The U.S. energy storage industry installed a record amount of power capacity in the first quarter of 2019.
The 148.8 megawatts of new grid storage capacity represented a 232 percent growth over Q1 2018, according to the latest edition of the Energy Storage Monitor report produced by Wood Mackenzie Power & Renewables and the Energy Storage Association. The ESM tracks storage in terms of instantaneous power capacity (megawatts) as well as energy capacity (megawatt-hours).
Historically, the first quarter tends to be the smallest of the year for storage activity, but Q1 2019 narrowly edged out the last quarter of 2016 for the title of most megawatts deployed.
The previous record came during the Aliso Canyon procurements, in which California fast-tracked battery development to respond to a grid emergency. The new record came from business as usual, as more states pursue storage technology to deliver rapid-fire ancillary services, shift solar power for nighttime consumption and provide local capacity without local emissions.
"People are putting projects in the ground," said Energy Storage Association CEO Kelly Speakes-Backman in an interview. "We’re seeing state policy engagement and general awareness by the states. It’s not just about incentives; it’s about beginning to address long-term regulatory frameworks."
This initial achievement sets the industry up for another record year. Installations in 2019 will more than double those from 2018, and 2020 deployments will triple 2019, WoodMac analysts predict. The five-year forecast culminates in 4,543 megawatts delivered in 2024, a meteoric rise compared to the scope of the industry today.
That forecast rose 4 percent compared to last quarter's report, due to major procurements announced in Florida and Hawaii.
As for dollar signs, the overall value of the U.S. storage market is expected to double this year to nearly $1 billion. It will rise to $4.837 billion in 2024, analysts predict.
Surprise winners in Q1
- New Jersey. The Garden State built nearly half of the quarter’s utility-scale megawatts, thrusting it into the ranks of top statewide markets, at least temporarily.
- Behind-the-meter storage. Customer-sited batteries made up almost half of all megawatts deployed this quarter, and more than half of all megawatt-hours.
- Commercial and industrial storage. This subset of behind-the-meter storage set a personal best, delivering 44.9 megawatts and 108.7 megawatt-hours in Q1. After a series of on-again, off-again quarters, C&I showed it can grow for two quarters in a row.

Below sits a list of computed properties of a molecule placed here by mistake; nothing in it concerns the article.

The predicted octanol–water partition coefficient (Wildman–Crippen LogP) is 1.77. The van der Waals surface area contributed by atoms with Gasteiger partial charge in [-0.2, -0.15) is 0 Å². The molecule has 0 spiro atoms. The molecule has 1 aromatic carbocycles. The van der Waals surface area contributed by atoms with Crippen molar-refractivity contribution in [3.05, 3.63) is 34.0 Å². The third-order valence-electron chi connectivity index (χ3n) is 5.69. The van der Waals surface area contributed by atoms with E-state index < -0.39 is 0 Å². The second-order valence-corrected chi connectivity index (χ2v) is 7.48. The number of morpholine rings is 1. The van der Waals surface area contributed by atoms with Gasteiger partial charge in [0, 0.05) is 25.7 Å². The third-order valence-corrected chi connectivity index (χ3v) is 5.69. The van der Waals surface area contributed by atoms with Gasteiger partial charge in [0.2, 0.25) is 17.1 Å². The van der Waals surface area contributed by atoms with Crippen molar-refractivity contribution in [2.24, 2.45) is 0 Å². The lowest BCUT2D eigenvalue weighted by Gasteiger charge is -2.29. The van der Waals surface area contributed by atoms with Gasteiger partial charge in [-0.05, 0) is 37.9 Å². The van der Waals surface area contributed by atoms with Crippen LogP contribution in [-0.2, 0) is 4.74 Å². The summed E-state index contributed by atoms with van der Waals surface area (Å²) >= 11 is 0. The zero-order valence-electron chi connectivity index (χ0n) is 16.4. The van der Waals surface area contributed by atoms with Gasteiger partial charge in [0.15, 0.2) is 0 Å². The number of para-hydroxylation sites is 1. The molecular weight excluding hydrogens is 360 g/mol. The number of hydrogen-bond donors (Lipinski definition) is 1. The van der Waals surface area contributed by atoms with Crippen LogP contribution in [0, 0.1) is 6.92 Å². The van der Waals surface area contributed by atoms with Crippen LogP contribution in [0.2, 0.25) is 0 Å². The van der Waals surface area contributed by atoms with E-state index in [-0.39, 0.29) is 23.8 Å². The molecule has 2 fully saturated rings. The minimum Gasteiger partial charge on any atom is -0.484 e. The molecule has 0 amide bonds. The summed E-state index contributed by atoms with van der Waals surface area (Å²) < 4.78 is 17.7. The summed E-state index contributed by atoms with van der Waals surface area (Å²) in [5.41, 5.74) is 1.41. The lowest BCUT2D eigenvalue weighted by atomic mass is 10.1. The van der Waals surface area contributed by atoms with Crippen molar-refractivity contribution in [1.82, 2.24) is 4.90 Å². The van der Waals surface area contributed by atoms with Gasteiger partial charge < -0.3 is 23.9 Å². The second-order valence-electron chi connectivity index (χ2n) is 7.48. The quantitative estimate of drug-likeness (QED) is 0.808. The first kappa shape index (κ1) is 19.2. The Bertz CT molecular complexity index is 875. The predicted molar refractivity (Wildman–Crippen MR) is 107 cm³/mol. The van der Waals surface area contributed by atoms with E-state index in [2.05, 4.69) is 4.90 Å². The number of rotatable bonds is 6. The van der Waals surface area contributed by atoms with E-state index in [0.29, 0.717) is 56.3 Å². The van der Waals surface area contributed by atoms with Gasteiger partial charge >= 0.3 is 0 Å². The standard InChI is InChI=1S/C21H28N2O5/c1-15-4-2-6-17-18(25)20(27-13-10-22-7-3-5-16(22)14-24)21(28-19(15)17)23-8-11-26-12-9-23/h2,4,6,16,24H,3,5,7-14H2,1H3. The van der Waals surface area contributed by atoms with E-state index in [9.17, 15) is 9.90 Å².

- Megawatts vs. megawatt-hours. Overall energy capacity, measured in megawatt-hours, fell 23 percent compared to the previous quarter even as megawatts deployed rose. This reflects shorter-duration projects coming online during the recent quarter, due to an unusual preponderance of systems geared for fast-response grid services.
- Florida. The analysts added Florida to the ranks of states that they break out individually for storage research. The Sunshine State features a heating-up residential market and a 409-megawatt procurement by utility Florida Power & Light, announced in March.
Why so big?
Battery supply constraints hit the industry hard in the second half of 2018, thanks in large part to a sudden surge in demand for capacity in the South Korean market that lowered the volume of cells available for export. The bottleneck pushed some projects forward into 2019, contributing to the unusually busy first quarter.
Geographical diversity also helped. In previous years, single markets like PJM or California often dominated quarterly deployments. Both of those early leaders were quiet this quarter, but the combined efforts of New Jersey, New York, Arizona and Massachusetts kept the count high.
That’s just on the utility-scale side. The behind-the-meter segment played a major role this quarter, accounting for 60 percent of the total megawatt-hours. Within that category, C&I won out with twice as much energy capacity as the residential sector. This marked the first time since Q2 2017 that the C&I market grew for two consecutive quarters.
“I think we may see continued steady growth in that sector,” Speakes-Backman said of this segment. “The story is getting out about how it can reduce peak demand.”
What got built?
Among the utility-scale projects that are possible to track individually, New Jersey led the quarter with two 20-megawatt/20-megawatt-hour projects that Viridity developed to participate in PJM’s frequency regulation market.
Those projects bucked the trend in that market, which used to be the hotspot for U.S. storage activity, but quieted down after rule changes reduced the compensation battery plants could earn.
“It’s going to be very interesting to see if they have indeed cracked the code on that PJM market,” said Daniel Finn-Foley, a principal analyst covering energy storage at WoodMac and a coauthor of the report. “We haven’t seen significant projects in PJM since, really, 2015, when the market went through that big shift.”
New York also posted a 20-megawatt system for frequency regulation. Arizona utility Salt River Project completed a 10-megawatt/40-megawatt-hour standalone storage project, giving it the second-place ranking for energy capacity.
Finn-Foley cautioned against reading too deeply into the quarterly results, as they are still based on a small number of projects, given the early stage of the industry’s development.
“Because there are so few projects going in quarter to quarter, a single project going in late March versus April can completely change the quarterly results,” Finn-Foley said. “As we scale up, that’s going to be less and less the case.”
After the growth expected this year, 2020 will be when energy storage goes from "a nascent market to a market at scale," he added.
The U.S. Energy Storage Monitor executive summary is available to download for free here.